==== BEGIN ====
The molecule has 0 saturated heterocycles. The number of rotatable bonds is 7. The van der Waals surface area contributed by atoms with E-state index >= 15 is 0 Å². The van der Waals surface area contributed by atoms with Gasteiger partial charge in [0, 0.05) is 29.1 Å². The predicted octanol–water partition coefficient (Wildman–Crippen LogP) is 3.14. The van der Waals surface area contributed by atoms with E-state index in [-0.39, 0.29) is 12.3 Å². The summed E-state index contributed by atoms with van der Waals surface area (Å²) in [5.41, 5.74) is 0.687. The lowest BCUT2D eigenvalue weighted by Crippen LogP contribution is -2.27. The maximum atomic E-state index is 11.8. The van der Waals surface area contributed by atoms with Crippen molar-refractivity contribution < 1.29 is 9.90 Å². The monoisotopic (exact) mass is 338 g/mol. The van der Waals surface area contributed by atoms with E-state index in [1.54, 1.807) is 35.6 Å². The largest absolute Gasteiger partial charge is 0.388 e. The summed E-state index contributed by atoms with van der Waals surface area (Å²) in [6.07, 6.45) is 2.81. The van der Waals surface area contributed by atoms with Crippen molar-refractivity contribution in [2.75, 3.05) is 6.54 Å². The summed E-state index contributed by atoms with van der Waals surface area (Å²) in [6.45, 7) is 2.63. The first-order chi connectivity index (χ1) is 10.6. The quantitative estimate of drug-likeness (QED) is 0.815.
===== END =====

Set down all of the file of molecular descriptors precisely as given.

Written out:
The molecule has 0 saturated heterocycles. The number of rotatable bonds is 7. The van der Waals surface area contributed by atoms with E-state index >= 15 is 0 Å². The van der Waals surface area contributed by atoms with Gasteiger partial charge in [0, 0.05) is 29.1 Å². The predicted octanol–water partition coefficient (Wildman–Crippen LogP) is 3.14. The van der Waals surface area contributed by atoms with E-state index in [-0.39, 0.29) is 12.3 Å². The summed E-state index contributed by atoms with van der Waals surface area (Å²) in [5.41, 5.74) is 0.687. The lowest BCUT2D eigenvalue weighted by Crippen LogP contribution is -2.27. The maximum atomic E-state index is 11.8. The van der Waals surface area contributed by atoms with Crippen molar-refractivity contribution < 1.29 is 9.90 Å². The monoisotopic (exact) mass is 338 g/mol. The van der Waals surface area contributed by atoms with E-state index in [1.54, 1.807) is 35.6 Å². The largest absolute Gasteiger partial charge is 0.388 e. The summed E-state index contributed by atoms with van der Waals surface area (Å²) in [6.07, 6.45) is 2.81. The van der Waals surface area contributed by atoms with Crippen molar-refractivity contribution in [2.75, 3.05) is 6.54 Å². The summed E-state index contributed by atoms with van der Waals surface area (Å²) in [6.45, 7) is 2.63. The first-order chi connectivity index (χ1) is 10.6. The quantitative estimate of drug-likeness (QED) is 0.815.